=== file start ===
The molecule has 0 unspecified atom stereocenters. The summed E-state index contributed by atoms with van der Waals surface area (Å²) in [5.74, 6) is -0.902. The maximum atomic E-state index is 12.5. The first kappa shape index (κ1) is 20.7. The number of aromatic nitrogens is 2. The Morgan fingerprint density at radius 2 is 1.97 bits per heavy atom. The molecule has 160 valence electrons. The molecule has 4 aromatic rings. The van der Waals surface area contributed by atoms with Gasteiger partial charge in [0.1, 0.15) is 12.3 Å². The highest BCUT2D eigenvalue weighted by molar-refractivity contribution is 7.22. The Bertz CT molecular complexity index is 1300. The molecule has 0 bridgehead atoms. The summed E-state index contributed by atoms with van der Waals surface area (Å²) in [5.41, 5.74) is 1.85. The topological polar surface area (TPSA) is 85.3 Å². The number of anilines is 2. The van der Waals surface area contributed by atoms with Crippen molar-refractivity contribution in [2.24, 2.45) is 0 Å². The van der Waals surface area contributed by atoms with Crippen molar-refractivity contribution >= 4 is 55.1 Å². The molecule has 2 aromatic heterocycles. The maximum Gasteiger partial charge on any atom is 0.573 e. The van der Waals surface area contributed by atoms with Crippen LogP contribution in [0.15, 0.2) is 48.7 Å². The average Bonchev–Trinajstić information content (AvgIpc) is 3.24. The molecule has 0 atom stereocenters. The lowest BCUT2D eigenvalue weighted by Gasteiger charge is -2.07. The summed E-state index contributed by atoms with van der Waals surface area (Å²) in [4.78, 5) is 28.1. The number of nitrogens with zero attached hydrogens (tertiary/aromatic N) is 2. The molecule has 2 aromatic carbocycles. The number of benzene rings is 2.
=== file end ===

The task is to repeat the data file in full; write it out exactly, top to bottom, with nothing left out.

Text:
The molecule has 0 unspecified atom stereocenters. The summed E-state index contributed by atoms with van der Waals surface area (Å²) in [5.74, 6) is -0.902. The maximum atomic E-state index is 12.5. The first kappa shape index (κ1) is 20.7. The number of aromatic nitrogens is 2. The Morgan fingerprint density at radius 2 is 1.97 bits per heavy atom. The molecule has 160 valence electrons. The molecule has 4 aromatic rings. The van der Waals surface area contributed by atoms with Gasteiger partial charge in [0.1, 0.15) is 12.3 Å². The highest BCUT2D eigenvalue weighted by molar-refractivity contribution is 7.22. The Bertz CT molecular complexity index is 1300. The molecule has 0 bridgehead atoms. The summed E-state index contributed by atoms with van der Waals surface area (Å²) in [5.41, 5.74) is 1.85. The topological polar surface area (TPSA) is 85.3 Å². The number of anilines is 2. The van der Waals surface area contributed by atoms with Crippen molar-refractivity contribution in [2.24, 2.45) is 0 Å². The van der Waals surface area contributed by atoms with Crippen molar-refractivity contribution >= 4 is 55.1 Å². The molecule has 2 aromatic heterocycles. The maximum Gasteiger partial charge on any atom is 0.573 e. The van der Waals surface area contributed by atoms with Crippen LogP contribution in [0.15, 0.2) is 48.7 Å². The average Bonchev–Trinajstić information content (AvgIpc) is 3.24. The molecule has 0 atom stereocenters. The lowest BCUT2D eigenvalue weighted by Gasteiger charge is -2.07. The summed E-state index contributed by atoms with van der Waals surface area (Å²) in [4.78, 5) is 28.1. The number of nitrogens with zero attached hydrogens (tertiary/aromatic N) is 2. The molecule has 2 aromatic carbocycles. The number of benzene rings is 2.